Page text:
Dance first. Think later. It’s the natural order. -Samuel Beckett
Movement is life: the rhythm of our heartbeat, the ebb and flow of tides, the turning of the seasons, the cycle of our breath. Even the youngest infant expresses a range of core emotions in the language of movement. It’s a tiny dance with an arching and contracting torso, flailing arms and legs, before releasing the physical energy of delight, fear or frustration into sound. Continue reading MOVE THE EARTH→
A powerful way to shift things in your life is by aligning your unconscious thoughts with your conscious desires. Yoga Nidra is a simple and elegant way to do that. Through a guided meditation, you allow the mind to relax and soften and then you insert a conscious desire while the mind is like soft clay. This desire, or vow, called a Sankalpa, helps you align with your deepest truth. Sankalpa translates literally as – the vow made in the heart that is greater than all other vows. We are constantly making vows to ourselves, and some of those vows are unconscious. These could be powerful internal voices that we don’t even realize are ‘vows’. Things like, “I’ll never amount to anything,” “No one will ever love me,” “I’ll never get a job I love.” Even though these just seem like our internal dialogue, they are actually vows that our internal computers read and enact as if they are computer code.
Most of you know that our behavior is run almost 90% unconsciously. This is why we keep getting the same outcomes in our lives, despite the fact that we really, really, really want to change and transform. But change is not always easy. There are energetic flows in the body whose job it is to keep you from change. Even when that change would be good! All the yoga and meditation and running and swimming and dieting and praying and vision boarding in the world won’t help you change if you can’t get your energies to agree to change too! This is part of the power and magic of Energy Medicine Yoga. In this modality, we work with our energies, and help them transform, so that the rest of our bodies and minds can follow. And one of the most powerful practices to help us change is Yoga Nidra coupled with a sankalpa.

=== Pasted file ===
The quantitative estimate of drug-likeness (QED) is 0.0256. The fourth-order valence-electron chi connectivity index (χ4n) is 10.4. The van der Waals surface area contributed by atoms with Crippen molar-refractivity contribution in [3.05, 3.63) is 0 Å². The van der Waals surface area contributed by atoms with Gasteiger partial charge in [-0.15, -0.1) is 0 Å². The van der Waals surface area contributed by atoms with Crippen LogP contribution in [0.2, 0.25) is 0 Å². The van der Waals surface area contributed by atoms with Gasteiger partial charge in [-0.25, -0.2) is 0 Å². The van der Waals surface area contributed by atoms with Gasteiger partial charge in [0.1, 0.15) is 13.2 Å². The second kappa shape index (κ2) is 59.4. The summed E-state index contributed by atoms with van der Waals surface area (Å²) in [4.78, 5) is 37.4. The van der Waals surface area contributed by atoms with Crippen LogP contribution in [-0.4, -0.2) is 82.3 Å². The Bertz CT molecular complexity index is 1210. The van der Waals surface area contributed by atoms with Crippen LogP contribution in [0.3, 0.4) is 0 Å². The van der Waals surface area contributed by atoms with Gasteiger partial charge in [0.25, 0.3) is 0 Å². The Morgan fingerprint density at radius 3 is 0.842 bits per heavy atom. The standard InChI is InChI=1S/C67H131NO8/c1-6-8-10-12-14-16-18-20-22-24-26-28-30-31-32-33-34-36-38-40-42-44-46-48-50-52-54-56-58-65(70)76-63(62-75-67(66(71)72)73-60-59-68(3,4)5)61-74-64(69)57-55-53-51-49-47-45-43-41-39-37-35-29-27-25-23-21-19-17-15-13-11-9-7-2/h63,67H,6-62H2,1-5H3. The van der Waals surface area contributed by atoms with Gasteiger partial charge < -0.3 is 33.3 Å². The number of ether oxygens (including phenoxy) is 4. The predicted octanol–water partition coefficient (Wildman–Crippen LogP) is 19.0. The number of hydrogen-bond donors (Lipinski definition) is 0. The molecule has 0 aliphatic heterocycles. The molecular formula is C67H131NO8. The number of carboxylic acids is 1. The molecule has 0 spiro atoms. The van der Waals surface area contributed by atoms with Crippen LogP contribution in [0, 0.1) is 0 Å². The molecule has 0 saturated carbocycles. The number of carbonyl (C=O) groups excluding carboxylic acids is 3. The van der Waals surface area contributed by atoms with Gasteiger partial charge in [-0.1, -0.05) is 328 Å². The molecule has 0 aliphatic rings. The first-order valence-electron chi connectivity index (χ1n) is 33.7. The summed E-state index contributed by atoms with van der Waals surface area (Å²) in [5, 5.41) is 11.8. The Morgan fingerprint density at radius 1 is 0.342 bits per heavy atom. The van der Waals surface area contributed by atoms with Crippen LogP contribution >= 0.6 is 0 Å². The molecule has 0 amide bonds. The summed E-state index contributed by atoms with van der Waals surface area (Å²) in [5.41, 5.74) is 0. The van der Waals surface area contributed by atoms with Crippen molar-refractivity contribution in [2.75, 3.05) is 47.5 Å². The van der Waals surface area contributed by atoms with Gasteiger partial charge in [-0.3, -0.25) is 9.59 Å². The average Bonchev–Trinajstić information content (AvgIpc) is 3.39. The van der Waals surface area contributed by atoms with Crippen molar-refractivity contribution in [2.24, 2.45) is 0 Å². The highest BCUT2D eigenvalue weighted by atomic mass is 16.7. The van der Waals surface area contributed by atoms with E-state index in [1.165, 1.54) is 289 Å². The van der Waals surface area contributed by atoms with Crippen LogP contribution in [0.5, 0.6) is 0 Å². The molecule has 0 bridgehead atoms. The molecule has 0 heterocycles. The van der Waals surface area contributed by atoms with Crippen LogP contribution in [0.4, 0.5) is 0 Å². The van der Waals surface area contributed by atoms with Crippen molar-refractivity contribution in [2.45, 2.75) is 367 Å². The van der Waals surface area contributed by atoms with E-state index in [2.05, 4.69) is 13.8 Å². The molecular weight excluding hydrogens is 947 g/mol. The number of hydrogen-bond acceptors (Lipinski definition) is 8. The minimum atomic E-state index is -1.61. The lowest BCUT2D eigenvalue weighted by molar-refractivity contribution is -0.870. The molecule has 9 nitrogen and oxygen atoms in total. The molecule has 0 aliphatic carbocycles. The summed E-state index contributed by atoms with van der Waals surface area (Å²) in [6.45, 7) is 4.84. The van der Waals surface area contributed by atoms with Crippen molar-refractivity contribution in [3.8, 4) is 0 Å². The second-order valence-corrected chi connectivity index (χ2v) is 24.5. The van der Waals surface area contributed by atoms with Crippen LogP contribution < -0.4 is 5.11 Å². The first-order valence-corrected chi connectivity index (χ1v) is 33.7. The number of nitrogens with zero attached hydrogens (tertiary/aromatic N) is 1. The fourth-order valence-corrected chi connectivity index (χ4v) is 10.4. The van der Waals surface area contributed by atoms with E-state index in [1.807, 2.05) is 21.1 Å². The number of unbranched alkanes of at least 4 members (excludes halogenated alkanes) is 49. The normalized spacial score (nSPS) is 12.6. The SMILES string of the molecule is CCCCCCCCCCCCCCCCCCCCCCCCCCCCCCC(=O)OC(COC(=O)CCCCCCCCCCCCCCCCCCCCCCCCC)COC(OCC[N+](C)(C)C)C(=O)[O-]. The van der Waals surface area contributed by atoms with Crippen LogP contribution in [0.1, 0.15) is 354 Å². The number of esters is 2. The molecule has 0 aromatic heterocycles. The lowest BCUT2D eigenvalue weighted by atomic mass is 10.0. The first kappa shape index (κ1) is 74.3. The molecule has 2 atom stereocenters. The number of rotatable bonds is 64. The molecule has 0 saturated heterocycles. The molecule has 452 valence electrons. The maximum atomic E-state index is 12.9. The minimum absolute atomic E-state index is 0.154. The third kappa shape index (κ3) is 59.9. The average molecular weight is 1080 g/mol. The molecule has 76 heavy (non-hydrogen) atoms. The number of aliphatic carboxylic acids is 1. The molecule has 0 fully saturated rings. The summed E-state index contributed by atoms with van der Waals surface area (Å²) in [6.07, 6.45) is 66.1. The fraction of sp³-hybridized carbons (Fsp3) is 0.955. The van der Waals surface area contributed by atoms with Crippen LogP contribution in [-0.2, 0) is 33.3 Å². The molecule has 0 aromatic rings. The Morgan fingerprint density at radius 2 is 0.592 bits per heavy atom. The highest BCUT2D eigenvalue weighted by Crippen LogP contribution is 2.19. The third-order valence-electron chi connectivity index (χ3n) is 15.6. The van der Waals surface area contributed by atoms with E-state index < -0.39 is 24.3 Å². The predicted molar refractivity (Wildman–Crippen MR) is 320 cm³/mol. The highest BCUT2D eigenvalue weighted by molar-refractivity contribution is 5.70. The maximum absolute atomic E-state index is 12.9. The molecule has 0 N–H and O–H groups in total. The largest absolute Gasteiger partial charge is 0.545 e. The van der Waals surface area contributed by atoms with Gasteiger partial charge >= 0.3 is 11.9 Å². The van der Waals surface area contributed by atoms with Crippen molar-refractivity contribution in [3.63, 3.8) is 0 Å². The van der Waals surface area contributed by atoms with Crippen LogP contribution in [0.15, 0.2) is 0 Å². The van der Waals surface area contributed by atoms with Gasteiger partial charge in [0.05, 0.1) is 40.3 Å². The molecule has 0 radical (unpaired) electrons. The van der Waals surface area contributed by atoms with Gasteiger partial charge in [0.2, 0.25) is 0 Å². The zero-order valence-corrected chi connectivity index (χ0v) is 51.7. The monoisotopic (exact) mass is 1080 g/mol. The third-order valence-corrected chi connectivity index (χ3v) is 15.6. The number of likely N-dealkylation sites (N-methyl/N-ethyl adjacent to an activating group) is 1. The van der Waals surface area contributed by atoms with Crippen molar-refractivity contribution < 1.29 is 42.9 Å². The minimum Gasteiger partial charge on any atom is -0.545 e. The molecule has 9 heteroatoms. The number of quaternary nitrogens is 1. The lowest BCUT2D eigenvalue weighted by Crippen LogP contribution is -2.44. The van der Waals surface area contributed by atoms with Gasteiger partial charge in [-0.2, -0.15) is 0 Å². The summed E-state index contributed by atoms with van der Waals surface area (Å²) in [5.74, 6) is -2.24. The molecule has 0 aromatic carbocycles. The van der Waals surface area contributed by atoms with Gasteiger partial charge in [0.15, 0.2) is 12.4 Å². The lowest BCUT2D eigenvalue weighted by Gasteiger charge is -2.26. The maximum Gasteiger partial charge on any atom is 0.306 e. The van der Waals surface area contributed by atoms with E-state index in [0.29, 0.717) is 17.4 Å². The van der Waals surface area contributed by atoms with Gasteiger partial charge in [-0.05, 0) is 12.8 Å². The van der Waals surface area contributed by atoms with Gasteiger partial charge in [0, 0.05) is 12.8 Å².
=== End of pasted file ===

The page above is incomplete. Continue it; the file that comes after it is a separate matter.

By Sandra Wallin, director of Chiron’s Way Centre.Sandra will be co-presenting Horse Wisdom in Vancouver on Sept 17, 2017.
Horses have inspired artists throughout the ages and in turn, those of us who look upon their art are captivated by the beauty and majesty of the horse. The cave drawings in Lascaux, Leonardo’s sculptures, and the finger paintings that adorn kindergarten classrooms, created by little girls who dream of being a horse.
What I want to share however, is a new way of looking at horses, through stories that pay homage to the master artist in each horse. Instead of the painted, they are now the painters, transforming the at times tattered canvas of the human spirit into glowing masterpieces, alive with the colours of love, compassion and joy.
The Sounds In Silence:
My first story begins wrapped in the grey mist of a wet, west coast day. It was drizzling and overcast as I went out to groom the horses. Standing beside them in the shelter it seemed as though the world stood still. The clouds hovered atop our little mountain, shutting out the sounds from far away, creating a quiet symphony of the little sounds that often go unnoticed … the drips falling from leaf to leaf, the wonderful sound of horses chewing, my own contented sigh.
By Lynda Monk, MSW, RSW, CPCC, who will be presenting Writing for Wellness at Hollyhock on Sept 23-28, 2016!
Journaling and expressive writing are among the best creative inner work tools I know of for living a healthier and more peaceful life. In our fast-pace, often stress-filled lives, it is easy to get disconnected from the inherent sense of harmony, balance and peace that is always available within us. Writing is a way to tap into and cultivate this inner state of well-being that already exists.
Have you ever been told that writing or journaling can be good for your health? Perhaps a doctor, counsellor, life coach or friend has suggested; “You should write in a journal,” or “it might help to journal about this.”
Journaling is recommended, in many instances, without any guide or road map or “how to” along with it. Often it is assumed that people just know what to write about to get the results they might want from this creative and self-expressive process. Continue reading Writing for Wellness→
Hollyhock exists to inspire, nourish and support people who are making the world better. Our learning centres are located on Cortes Island and Vancouver, BC.